List of tied One Day Internationals

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There have been 32 tied One Day International cricket matches out of over 3280 played since 1971. In cricket, a One Day International (ODI) is tied if the match ends with each team having scored exactly the same number of runs and with the side batting second having completed its innings with all 10 batsmen being out or the pre-determined number of overs having been completed. In a rain-affected match, the match is tied if the Duckworth-Lewis method indicates that the second team exactly meets but does not exceed the par score. There are also two further matches where the scores ended level, but one side was declared the winner, because it lost fewer wickets.

Tied matches were relatively rare in the first two decades of ODIs. ODIs had been played for 13 years before the first tie in 1984, in the 247th ODI. There was a gap of 5 years until the second tied ODI, in 1989, in the 567th ODI. However, since 1991, a further 27 tied ODIs have occurred in approximately 2,400 matches.

Every Test-playing nation has been involved in a tied ODI except Bangladesh, with Australia involved in the most (eight) including three ties with South Africa. There has been at least one tied ODI in every Test-playing nation except Bangladesh, with the most (four) in both Australia and South Africa.

On 16 February 2006, New Zealand and the West Indies tied a Twenty20 match in Auckland, sending the game into a bowl-off. Another bowl-off was required at the 2007 Twenty20 World Championship in the group match between India and Pakistan which was tied.

Tied ODIs[edit]

# Date Batting first Score (overs) Batting second Score (overs) At
1. 11 February 1984  West Indies 222–5 (50)  Australia 222–9 (50) MCG, Melbourne
2. 27 May 1989 [1]  England 226–5 (55)  Australia 226–8 (55) Trent Bridge, Nottingham
3. 22 November 1991  West Indies 186–5 (39)  Pakistan 186–9 (39) Lahore
4. 6 December 1991 [2]  India 126 (47.4)  West Indies 126 (41) WACA, Perth
5. 10 December 1992 [3]  Australia 228–7 (50)  Pakistan 228–9 (50) Hobart
6. 3 April 1993 [4]  Pakistan 244–6 (50)  West Indies 244–5 (50) Georgetown
7. 18 November 1993  India 248–4 (50)  Zimbabwe 248 (50) Indore
8. 13 March 1994 [5]  Pakistan 161–9 (50)  New Zealand 161 (49.4) Auckland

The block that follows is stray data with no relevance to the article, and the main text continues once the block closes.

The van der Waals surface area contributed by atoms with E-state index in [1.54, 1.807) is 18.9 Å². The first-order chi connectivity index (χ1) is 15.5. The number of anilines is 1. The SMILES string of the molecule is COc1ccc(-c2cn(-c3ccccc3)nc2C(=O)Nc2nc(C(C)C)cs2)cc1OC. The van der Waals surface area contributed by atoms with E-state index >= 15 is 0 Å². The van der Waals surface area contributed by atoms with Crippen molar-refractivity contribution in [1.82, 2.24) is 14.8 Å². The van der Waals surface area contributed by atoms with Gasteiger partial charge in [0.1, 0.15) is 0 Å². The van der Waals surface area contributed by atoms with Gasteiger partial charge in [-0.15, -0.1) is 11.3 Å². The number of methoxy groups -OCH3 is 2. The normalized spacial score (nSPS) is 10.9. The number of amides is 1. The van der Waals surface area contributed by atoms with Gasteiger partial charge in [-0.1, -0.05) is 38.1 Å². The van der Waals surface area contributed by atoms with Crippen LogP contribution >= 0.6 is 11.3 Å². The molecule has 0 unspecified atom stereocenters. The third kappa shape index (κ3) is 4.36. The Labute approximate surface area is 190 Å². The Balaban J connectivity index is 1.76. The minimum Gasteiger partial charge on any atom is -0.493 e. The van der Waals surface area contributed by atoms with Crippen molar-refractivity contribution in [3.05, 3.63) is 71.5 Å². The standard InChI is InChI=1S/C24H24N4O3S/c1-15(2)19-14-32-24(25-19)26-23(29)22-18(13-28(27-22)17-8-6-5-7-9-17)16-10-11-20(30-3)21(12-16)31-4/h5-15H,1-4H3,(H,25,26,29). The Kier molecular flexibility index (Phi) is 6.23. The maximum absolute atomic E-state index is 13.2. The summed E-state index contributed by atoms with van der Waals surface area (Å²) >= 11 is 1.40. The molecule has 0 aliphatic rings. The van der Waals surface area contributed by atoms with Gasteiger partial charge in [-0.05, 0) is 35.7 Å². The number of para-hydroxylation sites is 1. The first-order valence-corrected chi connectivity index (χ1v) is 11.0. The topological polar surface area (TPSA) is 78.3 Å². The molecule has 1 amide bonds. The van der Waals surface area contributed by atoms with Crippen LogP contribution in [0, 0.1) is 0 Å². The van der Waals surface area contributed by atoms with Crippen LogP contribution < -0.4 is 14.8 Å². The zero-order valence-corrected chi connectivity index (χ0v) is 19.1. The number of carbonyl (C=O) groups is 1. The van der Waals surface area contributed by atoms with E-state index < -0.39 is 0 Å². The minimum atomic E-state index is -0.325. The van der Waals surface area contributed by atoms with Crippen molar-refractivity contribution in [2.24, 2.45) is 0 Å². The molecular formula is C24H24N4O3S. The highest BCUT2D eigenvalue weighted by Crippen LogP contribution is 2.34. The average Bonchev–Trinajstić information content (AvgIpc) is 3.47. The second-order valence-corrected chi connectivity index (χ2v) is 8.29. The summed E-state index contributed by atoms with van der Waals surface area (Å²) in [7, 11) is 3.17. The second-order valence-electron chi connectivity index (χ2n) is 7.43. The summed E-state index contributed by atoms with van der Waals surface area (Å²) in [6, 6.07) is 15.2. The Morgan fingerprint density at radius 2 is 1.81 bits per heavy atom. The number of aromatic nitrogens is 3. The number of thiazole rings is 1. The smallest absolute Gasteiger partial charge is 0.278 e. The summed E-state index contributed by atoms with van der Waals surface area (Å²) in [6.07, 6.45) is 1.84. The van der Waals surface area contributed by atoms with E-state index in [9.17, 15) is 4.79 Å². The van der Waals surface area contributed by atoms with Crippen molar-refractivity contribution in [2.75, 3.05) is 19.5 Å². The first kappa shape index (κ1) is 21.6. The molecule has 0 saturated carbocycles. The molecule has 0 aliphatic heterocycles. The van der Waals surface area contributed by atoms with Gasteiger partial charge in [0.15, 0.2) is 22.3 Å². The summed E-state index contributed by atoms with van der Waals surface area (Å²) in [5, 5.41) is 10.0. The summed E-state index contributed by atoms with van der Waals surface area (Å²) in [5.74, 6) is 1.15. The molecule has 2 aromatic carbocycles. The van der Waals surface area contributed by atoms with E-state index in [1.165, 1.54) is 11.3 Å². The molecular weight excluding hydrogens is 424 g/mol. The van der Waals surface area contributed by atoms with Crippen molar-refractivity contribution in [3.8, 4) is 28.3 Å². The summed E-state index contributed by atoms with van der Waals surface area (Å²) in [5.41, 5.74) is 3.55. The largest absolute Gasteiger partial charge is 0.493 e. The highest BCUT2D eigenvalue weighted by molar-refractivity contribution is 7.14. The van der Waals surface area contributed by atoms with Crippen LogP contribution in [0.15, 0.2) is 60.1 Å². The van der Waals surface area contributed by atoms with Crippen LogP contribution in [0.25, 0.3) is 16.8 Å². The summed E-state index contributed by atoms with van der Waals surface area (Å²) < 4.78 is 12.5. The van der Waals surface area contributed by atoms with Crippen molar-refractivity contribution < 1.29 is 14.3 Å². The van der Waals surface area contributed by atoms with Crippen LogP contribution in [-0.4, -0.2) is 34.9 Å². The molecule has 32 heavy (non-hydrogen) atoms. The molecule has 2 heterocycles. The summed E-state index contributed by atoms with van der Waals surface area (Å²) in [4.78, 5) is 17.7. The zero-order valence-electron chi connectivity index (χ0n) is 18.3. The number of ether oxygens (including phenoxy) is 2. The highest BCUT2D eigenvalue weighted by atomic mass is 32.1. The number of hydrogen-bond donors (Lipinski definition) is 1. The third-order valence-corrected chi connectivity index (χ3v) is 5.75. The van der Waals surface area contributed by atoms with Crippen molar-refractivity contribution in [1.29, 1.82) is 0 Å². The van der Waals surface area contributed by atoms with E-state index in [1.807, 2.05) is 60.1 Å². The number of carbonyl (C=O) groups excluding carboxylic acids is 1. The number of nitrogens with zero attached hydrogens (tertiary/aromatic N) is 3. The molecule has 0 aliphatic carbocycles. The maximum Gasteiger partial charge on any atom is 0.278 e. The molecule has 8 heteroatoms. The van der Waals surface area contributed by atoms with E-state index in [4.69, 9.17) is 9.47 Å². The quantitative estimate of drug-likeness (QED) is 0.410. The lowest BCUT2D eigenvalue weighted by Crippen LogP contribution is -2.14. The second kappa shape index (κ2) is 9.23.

9. 22 February 1995 [6]  Zimbabwe 219–9 (50)  Pakistan 219 (49.5) Harare
10. 11 November 1996 [7]  New Zealand 169–8 (50)  Sri Lanka 169 (48) Sharjah
11. 27 January 1997 [8]  Zimbabwe 236–8 (50)  India 236 (49.5) Paarl
12. 26 February 1997 [9]  New Zealand 237 (49.4)  England 237–8 (50) Napier
13. 1 October 1997  Zimbabwe 233–8 (50)  New Zealand 233–9 (50) Bulawayo
14. 21 April 1999 [10]  West Indies 173–5 (30)  Australia 173–7 (30) Georgetown
15. 17 June 1999[11]  Australia 213 (49.2)  South Africa 213 (49.4) Edgbaston
16. 15 October 1999 [12]  Pakistan 196 (49.4)  Sri Lanka 196 (49.1) Sharjah
17. 18 August 2000 [13]  South Africa 226–8 (50)  Australia 226–9 (50) Colonial Stadium, Melbourne
18. 27 March 2002 [14]  South Africa 259–7 (50)  Australia 259–9 (50) Potchefstroom
19. 3 March 2003 [15]  Sri Lanka 268–9 (50)  South Africa 229–6 (45) Durban
20. 2 February 2005 [16]  England 270–5 (50)  South Africa 270–8 (50) Bloemfontein
21. 2 July 2005 [17]  Australia 196 (48.5)  England 196–9 (50) Lord's, London
22. 15 March 2007 [18]  Ireland 221–9 (50)  Zimbabwe 221 (50) Sabina Park, Kingston
23. 20 February 2008 [19]  England 340–6 (50)  New Zealand 340–7 (50) McLean Park, Napier
24. 27 February 2011 [20]  India 338 (49.5)  England 338–8 (50) M Chinnaswamy Stadium, Bangalore
25. 11 September 2011 [21]  India 280–5 (50)  England 270–8 (48.5) Lord's, London
26. 14 February 2012 [22]  Sri Lanka 236–9 (50)  India 236–9 (50) Adelaide, Australia
27. 20 March 2012  Australia 220 (49.5)  West Indies 220 (49.4) Kingstown, West Indies
28. 23 May 2013  Pakistan 266/5 (47)  Ireland 275/5 (47) Castle Avenue, Dublin
29. 25 January 2014  New Zealand 314 (50)  India 314/9 (50) Eden Park, Auckland


World Cup matches are highlighted in green. In some ODIs, the team that had lost fewer wickets would be declared the winner if the scores ended exactly level. This was the case in two further matches:

# Date Batting first Score (overs) Batting second Score (overs) At
A. 20 March 1987 [23]  India 212–6 (44)  Pakistan 212–7 (44) Hyderabad (India)
B. 14 October 1988 [24]  Australia 229–8 (45)  Pakistan 229–7 (45) Lahore

See also[edit]

Notes[edit]

  1. ^ The series ended 1–1 with one match tied. For the purpose of deciding the winner of the series, England were considered as the winner of this match as they lost fewer wickets.
  2. ^ West Indies needed six runs off the last 10 overs, but had only one wicket in hand, when Sachin Tendulkar was called on to bowl. He gave away five runs, leaving the scores level, but took the last wicket, that of Anderson Cummins, with the last ball of his only over of the match.
  3. ^ Asif Mujtaba hit the last ball from Steve Waugh for six when Pakistan needed seven runs to win.